Criminal Defense Attorney Anastasia Tramontozzi explains that while not all assault on female cases occur in domestic settings, for the purposes of owning firearms, these are all treated as such by federal law. The two parties don’t even have to know each other. The only requirements are, the accused must be a male 18 or older and the accuser must be a female. If he is found guilty or pleads guilty, he loses his Constitutional right to possess a firearm. So, while assault on a female cases may not be domestic cases technically, the law considers them domestic cases and the consequences are as severe.

Can Assault on a Female Charges be Dropped?2021-11-09T16:31:14-05:00

Criminal Defense Attorney Anastasia Tramontozzi discusses assault on a female cases and why the State is not going to drop the charges, even if the female is willing to do so. However, the way the case proceeds is entirely dependant upon the policies of the county and the elected DA prosecuting the case. Therefore, a number of factors should be looked at when it comes to defense. For instance, what is the relationship between the two people involved? Was there any physical violence? Were there any witnesses? Was the accused exercising his Constitutional right to self-defense, in other words, was the force reasonable? And is the woman doing the accusing reliable or does she have an ulterior motive, a reason to lie? Regardless, each case is unique, and everyone is entitled to the best defense possible. Call one of our Criminal Defense Attorneys today!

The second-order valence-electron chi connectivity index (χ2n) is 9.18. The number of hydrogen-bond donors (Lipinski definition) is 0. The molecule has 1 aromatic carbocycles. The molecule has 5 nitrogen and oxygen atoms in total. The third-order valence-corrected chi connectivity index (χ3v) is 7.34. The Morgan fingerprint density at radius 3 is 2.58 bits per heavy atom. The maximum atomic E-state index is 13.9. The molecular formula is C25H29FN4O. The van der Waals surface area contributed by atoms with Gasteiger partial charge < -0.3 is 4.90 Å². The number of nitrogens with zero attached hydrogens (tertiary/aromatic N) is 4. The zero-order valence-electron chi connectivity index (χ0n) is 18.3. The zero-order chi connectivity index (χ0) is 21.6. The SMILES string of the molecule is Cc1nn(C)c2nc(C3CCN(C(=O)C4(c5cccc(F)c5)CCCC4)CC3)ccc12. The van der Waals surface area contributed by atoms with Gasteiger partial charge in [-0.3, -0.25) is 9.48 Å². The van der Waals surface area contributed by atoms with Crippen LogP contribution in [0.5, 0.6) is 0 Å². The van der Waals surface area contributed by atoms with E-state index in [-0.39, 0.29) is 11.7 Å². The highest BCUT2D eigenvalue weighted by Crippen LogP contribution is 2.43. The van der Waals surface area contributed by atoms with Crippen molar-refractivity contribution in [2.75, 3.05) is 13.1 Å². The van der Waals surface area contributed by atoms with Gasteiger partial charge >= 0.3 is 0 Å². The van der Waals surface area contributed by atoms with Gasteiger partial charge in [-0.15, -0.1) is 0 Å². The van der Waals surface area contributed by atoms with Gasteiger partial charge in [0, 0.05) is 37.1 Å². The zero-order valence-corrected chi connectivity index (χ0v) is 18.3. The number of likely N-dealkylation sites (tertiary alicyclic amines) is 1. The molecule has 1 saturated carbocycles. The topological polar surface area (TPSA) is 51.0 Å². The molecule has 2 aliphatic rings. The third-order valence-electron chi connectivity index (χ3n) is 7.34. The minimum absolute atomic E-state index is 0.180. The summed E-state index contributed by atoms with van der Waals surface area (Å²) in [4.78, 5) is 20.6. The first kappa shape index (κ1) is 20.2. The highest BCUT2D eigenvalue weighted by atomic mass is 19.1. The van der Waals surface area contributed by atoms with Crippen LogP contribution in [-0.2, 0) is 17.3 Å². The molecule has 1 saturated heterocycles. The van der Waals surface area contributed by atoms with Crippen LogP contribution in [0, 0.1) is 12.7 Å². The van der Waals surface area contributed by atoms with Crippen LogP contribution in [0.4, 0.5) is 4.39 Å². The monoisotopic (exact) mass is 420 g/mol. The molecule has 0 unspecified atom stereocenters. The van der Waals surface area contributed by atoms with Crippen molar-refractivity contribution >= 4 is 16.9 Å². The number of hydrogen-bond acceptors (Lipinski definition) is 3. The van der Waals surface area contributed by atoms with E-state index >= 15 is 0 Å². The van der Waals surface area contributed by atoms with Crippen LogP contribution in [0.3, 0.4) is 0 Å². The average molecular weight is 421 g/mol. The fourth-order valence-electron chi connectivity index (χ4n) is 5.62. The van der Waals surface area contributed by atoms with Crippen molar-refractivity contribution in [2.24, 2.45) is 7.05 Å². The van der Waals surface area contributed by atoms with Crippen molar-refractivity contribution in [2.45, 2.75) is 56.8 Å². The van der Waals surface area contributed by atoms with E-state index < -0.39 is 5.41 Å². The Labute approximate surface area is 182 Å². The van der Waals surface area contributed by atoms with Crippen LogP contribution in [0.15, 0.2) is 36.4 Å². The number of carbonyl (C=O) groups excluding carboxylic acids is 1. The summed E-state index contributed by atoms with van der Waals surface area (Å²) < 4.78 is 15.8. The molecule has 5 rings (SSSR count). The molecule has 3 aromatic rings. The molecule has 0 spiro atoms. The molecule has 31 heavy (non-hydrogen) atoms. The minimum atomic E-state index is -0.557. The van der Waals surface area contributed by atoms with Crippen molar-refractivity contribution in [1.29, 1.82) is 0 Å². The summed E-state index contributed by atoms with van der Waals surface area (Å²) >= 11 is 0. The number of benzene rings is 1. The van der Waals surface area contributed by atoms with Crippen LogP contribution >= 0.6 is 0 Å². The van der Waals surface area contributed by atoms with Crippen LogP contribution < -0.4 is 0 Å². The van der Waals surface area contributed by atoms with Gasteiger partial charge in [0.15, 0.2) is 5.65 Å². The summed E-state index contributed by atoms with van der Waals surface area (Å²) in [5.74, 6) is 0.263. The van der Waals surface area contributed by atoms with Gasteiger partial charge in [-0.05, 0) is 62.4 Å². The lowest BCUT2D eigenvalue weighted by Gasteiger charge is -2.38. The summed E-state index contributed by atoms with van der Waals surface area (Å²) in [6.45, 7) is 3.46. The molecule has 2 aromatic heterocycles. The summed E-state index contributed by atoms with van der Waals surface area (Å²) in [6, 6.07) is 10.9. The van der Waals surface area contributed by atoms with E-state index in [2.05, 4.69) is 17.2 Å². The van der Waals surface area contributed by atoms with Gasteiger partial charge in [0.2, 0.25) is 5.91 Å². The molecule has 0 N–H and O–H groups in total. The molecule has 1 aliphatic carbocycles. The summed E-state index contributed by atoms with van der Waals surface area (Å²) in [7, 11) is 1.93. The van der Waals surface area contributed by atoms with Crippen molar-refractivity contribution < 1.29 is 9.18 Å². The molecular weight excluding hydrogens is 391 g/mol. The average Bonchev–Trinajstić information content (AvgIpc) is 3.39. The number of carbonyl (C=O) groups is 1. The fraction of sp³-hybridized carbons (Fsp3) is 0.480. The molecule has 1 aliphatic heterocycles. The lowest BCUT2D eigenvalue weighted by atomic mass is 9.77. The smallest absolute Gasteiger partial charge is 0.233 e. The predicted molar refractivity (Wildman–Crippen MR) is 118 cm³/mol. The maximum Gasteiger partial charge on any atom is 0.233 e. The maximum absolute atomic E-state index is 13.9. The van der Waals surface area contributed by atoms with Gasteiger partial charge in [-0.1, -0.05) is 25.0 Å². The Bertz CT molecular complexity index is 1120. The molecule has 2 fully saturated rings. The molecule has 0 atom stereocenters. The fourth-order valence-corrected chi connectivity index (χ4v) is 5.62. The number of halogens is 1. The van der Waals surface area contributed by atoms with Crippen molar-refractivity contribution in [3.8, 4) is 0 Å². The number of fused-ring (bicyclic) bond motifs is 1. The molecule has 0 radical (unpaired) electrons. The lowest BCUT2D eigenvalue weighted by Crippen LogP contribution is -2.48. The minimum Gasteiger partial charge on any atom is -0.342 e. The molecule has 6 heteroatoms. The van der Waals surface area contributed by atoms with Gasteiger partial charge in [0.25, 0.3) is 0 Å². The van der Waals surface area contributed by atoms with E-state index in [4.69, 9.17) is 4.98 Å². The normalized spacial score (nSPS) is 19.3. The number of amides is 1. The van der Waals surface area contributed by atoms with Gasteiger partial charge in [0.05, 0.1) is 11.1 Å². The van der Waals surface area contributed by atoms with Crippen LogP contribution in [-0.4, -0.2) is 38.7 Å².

What Are the Consequences of an Assault on a Female Conviction?2021-11-09T16:31:35-05:00